The late Amy Clampitt wrote poetry that’s a bit rich for many palates, though I enjoy her work in small portions, doled out like slender slices of pâté de foie gras. Speaking of geese, I just read a brief address Clampitt gave at her alma mater, Grinnell College, in 1986. On her way to Iowa, Clampitt had visited a friend in Lancaster, Pa., on the chance she might see and hear the Canada geese on their northerly spring migration. Here’s how Clampitt describes the scene in “Predecessors, Et Cetera,” from her prose collection of the same name:
“I’d made my appearance, and we were just coming out into the snow – into the snow, mind you – and my friend said, `Listen!’ – and there they were, the geese honking as they passed overhead! It was the first time I’d heard that sound, I think, since I was a child on the farm – but I’ve thought of it often, and I’ve watched geese in flight and tried to write about how they looked…Is any of this important? It is if you agree with Wallace Stevens that the worst poverty is not to live in a physical world. I might paraphrase that and say that for me it would be a terrible deprivation to live in a world that took no notice of the migration of geese or of the ways of goshawks, falcons, kestrels…”
In another writer we might take such observations as evidence of sentimental nature worship, the sort of rubbish Annie Dillard and Mary Oliver won’t stop writing. But Clampitt was born a Quaker and is made of less frivolous stuff. The physical has primacy. Near the end of her address, she describes standing close to a kestrel perched on the back of a friend’s kitchen chair, and reminds us that another name for a kestrel is windhover. Of course, she quotes Hopkins’ great sonnet:
“I caught this morning morning’s minion, king-
dom of daylight’s dauphin, dapple-dawn-drawn Falcon…”
This leads her to conclude: “What does a writer need to know? In one word, predecessors. I don’t know why it is that things become more precious with the awareness that someone else has looked at them, written about them. But so I find it to be. There is less originality than we think.”
I love that final bald statement of humility – a fine motto for any writer, even a blogger. Clampitt reminds me of an April evening 11 years ago in upstate New York. Even in the southern foothills of the Adirondacks, snow remains on the ground into May – dirty black bergs in parking lots, scattered white patches in the woods. I took my oldest son, then 7, to a nature preserve near Albany, where the rangers were leading a twilight walk into the marshes to witness the spectacle of frog courtship. The frogs were Hyla crucifer, peepers the size of postage stamps with a pattern of ill-defined crosses on their backs. In April, males serenade females – a more reliable gauge of spring’s imminence than the return of the robins. At that latitude, spring returns incrementally.
We carried flashlights, 15 or 20 of us, and approached the booming in the night. Though tiny, peepers en masse, thousands of them, are almost deafening. Even when we shined our lights on them, to watch their throats balloon as they called, they ignored us. Everyone laughed, out of amusement and astonishment. Then another, more raucous sound began, impossibly, to drown out the peepers. It was past sunset, black without the flashlights. Directly overhead, flying no more than 25 feet off the ground, a flock of Canada geese honked like drunken saxophonists. In the dark, I felt privileged, disoriented and a little scared (the combined volume of frogs and birds was overwhelming). The darkness and the noise created an illusion of closeness, as though we were indoors, and again everyone, kids and grownups, laughed.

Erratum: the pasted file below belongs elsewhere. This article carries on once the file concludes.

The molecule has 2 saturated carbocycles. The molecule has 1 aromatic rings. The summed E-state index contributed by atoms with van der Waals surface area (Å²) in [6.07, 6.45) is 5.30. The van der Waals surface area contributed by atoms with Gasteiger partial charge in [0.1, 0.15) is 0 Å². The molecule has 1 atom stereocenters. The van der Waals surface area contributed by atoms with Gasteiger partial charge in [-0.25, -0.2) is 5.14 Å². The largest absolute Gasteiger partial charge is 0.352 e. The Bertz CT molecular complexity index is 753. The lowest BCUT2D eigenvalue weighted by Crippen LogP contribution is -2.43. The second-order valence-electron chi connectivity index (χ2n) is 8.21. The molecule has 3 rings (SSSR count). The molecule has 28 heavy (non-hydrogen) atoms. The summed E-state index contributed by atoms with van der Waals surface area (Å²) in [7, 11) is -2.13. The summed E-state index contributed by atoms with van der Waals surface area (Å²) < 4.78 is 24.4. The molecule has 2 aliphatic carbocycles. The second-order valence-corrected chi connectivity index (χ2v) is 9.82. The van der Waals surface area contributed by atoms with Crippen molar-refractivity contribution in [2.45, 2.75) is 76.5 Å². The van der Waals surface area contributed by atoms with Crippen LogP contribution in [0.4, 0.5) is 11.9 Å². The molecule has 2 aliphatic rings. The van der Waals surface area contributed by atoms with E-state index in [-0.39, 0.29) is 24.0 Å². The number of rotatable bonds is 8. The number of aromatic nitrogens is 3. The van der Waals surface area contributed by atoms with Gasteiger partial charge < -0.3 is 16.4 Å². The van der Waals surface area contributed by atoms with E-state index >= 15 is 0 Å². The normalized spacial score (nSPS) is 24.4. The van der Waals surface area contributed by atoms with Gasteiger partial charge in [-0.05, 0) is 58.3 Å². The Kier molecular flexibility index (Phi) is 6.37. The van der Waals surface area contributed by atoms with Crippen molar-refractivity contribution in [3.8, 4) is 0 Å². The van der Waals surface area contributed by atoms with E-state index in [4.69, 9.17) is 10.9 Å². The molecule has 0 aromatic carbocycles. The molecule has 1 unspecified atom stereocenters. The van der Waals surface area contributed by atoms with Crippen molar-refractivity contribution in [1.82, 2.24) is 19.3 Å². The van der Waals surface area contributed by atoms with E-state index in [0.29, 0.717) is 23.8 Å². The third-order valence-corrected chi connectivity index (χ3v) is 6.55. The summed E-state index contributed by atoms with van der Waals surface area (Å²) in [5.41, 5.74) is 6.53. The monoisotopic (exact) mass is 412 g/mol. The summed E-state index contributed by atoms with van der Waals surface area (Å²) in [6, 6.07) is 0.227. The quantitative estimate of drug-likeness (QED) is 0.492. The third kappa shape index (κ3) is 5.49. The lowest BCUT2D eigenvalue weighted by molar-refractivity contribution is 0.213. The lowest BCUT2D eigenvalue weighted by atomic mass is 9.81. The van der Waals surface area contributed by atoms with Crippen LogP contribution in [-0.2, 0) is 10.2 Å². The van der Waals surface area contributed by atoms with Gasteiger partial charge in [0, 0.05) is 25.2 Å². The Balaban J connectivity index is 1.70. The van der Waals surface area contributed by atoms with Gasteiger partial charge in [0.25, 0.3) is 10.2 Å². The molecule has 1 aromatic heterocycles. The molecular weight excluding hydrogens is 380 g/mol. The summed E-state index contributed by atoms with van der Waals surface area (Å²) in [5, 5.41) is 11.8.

In Walden, Thoreau described “the circling groping clangor of some solitary goose.” Multiply that by dozens, and add the steady basso of the peepers. His journal is filled with references to frogs, including the genus Hyla, but he made relatively few observations of geese. Concord, Mass., is at the same latitude as Albany. On April 30, 1852, he followed the sound of the peepers and noted:
“It seemed to be a note of alarm. I caught one – It proved to be two coupled. They remained together in my hand. This sound has connexion with their loves probably.”
The bachelor Thoreau on the sex life of amphibians: “their loves probably.” Thoreau brought home several peepers. On May 1 he notes in the journal:
“One that got out in the evening onto the carpet was found soon after by his peeping on the piano. They easily ascend the glass of the window – jump 18 inches & more. When they peep the loose wrinkled skin of the throat is welled up into a globular bubble very large & transparent & quite round except on the throat side behind which their little heads are lost – mere protuberances on the side of this sphere. & the peeping wholly absorbs them – their mouths shut or apparently so. Will sit half a day on the side of a smooth tumbler.”
Clampitt in the kitchen with a kestrel. Thoreau in the parlor with a frog. Humans in the swamp with frogs and geese. “There is less originality than we think.” Another word for “less originality” is continuity.